2. I always enjoy Bela's great insights, esp. on hardware and transport networks, but this time I beg to differ. LISP, is a false economy. It was twisted from the start, unscalable right from the getgo. In Networking and OS, to name (ID) something is to locate it, and vice versa. So the name LISP itself reflects a false distinction. Due to this misconception, LISP proponents are unable to establish the right boundary conditions, leading to the size of xTRs' RIB diverging (going unbounded). In a word, it has come full circle back to BGP, an exemplary manifestation of RFC 1925 rule 6.

    As always, misunderstanding the fundamentals leads to exploding complexity and dead ends, so LISP has problems with path liveness check and state synchronization as well:

    https://tools.ietf.org/html/draft-meyer-loc-id-implications-01#section-4

    All 3 problems severely limit scalability, so LISP essentially fails in its original goal. One can argue that LISP works fine for small networks, but small networks need no design. There, a brute-force sequential search (flat) method for routing is good enough, in a word, anything goes. It's the big networks that need hierarchy, and LISP can't enforce this hierarchy essential for scaling, because it can't impose the right boundary conditions.

    LISP is in a pretty similar situation to TCP congestion control, wherein people, due to a lack of understanding, naively think it can be solved by "careful tuning" of parameters. It cannot, because end-to-end CC is a dead end. So as long as you keep clinging to it, all you do is putting lipstick on a pig.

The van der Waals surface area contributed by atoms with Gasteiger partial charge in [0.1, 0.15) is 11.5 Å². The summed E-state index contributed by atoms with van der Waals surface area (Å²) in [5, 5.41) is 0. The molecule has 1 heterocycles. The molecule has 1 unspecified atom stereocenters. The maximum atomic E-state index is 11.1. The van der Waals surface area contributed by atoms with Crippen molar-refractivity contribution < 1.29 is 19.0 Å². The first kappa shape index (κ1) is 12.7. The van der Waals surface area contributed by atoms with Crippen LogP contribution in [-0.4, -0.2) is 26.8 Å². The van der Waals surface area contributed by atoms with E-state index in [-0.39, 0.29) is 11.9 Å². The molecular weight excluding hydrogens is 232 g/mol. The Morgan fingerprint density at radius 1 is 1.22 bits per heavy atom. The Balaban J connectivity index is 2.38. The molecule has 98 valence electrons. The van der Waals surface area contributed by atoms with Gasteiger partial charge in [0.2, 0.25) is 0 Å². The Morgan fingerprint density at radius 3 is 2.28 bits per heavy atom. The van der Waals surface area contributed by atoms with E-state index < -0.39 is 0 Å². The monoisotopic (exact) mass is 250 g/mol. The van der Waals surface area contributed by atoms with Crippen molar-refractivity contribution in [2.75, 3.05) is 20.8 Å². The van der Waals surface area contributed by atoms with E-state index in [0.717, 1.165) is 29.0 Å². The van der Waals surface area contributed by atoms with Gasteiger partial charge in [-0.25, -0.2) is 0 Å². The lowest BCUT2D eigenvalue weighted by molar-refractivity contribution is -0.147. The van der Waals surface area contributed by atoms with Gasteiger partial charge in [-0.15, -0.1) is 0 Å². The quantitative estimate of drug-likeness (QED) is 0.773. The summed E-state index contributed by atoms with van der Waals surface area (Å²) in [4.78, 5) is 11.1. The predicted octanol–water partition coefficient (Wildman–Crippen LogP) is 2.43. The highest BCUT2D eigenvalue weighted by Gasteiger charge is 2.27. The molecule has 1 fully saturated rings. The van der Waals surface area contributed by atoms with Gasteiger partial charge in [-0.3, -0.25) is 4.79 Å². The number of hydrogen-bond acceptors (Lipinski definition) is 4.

Just as the key with CC is understanding that end-to-end CC attempts to solve problem on the wrong layer, and so all end-to-end transport protocols, try as they may, are fundamentally incapable of resolving it, and what has to be done, is a renormalization of the CC's length scale and layering, the key to understanding why LISP is unworkable on large scale, is realizing that people have been asking the wrong question. Routing explosion is an addressing problem; it has to be solved based on an understanding of how addressing should be structured.

    As it stands, IP is missing more than half the structure, with IP and MAC redundantly naming the same thing (the interface). This, coupled with provider-based addressing, plus one global address space for the entire Internet, will always lead to unbounded RIB sizes, and routing update explosion. Topological addressing can deal with that, and when we think in terms of topology, new structures start to emerge, including the understanding that provider-independent address assignment, is the right way to go. Topological PI addressing will help set up the proper boundary conditions, and RIB size can go down by several times and potentially be bounded too.

    Tony P's comments on Valley-free routing, is essentially a description of topology-based (resilient) addressing, where distortion on the network graph has no impact on underlying addressing structure -- it's topologically protected:

    https://blog.ipspace.net/2018/09/repost-tony-przygienda-on-valley-free.html

    Since this scaling metric is universal enough, the same solution applies equally to DC networks, which essentially are just one type of SP network. It can lead to better simplification and less pain.